Each year in New York, thousands of people face criminal charges. From state and federal to felony and misdemeanor charges, the facts that form the basis of any given criminal charge can vary widely. Additionally, each year, new crimes are added to the criminal code. In short, there are many different types of conduct that can be classified as “criminal” in New York.
As a result, there are thousands of criminal defendants who find themselves in need of a plan for a criminal defense strategy. There are some common defense strategies that can be effective if a defendant decides that the best option is to fight the charges.
For starters, a defendant could assert the “truth” defense – as in, the defendant is telling the truth from his perspective, which is that he did not commit the crime in question. Or, simply put, the defendant is innocent of the crime charged. This defense can commonly include an “alibi,” which means that the defendant can prove that he wasn’t at the scene of the crime when the crime occurred, for example. Or, that the defendant was acting in self-defense, as another example, and was not the aggressor in a violent situation.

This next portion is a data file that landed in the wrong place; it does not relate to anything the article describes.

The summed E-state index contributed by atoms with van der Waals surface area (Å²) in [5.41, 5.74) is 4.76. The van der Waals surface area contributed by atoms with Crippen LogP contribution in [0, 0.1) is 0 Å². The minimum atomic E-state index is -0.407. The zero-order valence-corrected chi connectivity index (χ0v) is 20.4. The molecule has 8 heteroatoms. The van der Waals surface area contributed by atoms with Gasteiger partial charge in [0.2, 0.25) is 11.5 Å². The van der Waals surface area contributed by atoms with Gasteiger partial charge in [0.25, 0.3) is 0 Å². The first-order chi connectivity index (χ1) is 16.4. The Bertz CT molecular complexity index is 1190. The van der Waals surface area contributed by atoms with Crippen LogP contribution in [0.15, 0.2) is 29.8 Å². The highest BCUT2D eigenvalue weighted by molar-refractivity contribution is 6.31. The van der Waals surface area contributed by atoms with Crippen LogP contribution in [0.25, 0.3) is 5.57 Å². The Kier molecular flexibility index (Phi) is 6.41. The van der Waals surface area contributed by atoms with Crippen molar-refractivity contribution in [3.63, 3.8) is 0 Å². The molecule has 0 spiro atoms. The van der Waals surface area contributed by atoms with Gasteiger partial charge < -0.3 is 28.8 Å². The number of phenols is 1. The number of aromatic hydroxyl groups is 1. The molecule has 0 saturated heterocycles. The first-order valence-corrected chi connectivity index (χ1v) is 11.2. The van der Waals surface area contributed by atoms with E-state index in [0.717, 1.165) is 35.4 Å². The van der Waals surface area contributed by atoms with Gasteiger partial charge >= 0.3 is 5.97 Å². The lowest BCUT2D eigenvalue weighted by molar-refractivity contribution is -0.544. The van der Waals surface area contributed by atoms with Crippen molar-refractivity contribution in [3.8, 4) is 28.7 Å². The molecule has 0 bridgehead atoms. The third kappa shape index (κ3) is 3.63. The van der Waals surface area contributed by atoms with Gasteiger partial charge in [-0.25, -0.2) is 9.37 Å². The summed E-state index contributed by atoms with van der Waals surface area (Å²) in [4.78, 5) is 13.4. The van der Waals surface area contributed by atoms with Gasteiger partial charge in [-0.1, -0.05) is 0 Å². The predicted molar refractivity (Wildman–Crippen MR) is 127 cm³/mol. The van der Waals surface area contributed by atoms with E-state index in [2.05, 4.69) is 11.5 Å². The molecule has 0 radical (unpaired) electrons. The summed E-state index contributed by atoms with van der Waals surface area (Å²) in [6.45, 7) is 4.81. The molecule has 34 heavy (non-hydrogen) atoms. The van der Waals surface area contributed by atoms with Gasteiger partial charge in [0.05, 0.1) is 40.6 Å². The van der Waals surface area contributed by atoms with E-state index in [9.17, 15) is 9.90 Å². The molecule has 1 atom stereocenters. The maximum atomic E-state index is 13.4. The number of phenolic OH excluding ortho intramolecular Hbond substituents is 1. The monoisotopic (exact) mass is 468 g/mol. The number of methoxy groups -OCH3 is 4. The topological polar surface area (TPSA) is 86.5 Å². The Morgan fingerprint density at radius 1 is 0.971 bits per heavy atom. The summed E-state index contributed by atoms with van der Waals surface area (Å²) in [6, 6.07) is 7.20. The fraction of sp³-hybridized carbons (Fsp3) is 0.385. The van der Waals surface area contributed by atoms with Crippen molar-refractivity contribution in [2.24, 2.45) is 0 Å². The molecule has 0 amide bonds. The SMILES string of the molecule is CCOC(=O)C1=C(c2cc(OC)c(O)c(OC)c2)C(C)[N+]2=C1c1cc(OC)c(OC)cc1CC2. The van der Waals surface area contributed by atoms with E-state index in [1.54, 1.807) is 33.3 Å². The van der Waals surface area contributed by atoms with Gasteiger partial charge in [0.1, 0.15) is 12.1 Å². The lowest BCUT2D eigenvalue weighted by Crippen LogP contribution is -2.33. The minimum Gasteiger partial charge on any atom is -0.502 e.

Another common strategy is for a defendant to say or explain absolutely nothing and let the prosecutor attempt to meet the incredibly high burden of proof “beyond a reasonable doubt.” In this strategy, the defendant’s attorney could attempt to undermine the credibility of prosecution witnesses, calling a doubt in the minds of jurors that the prosecution has proven every element of the crime charged.
Asserting a criminal defense can be a complex and delicate task. Thus, it is important that the accused understands their situation and what options they have when it comes to asserting a criminal defense.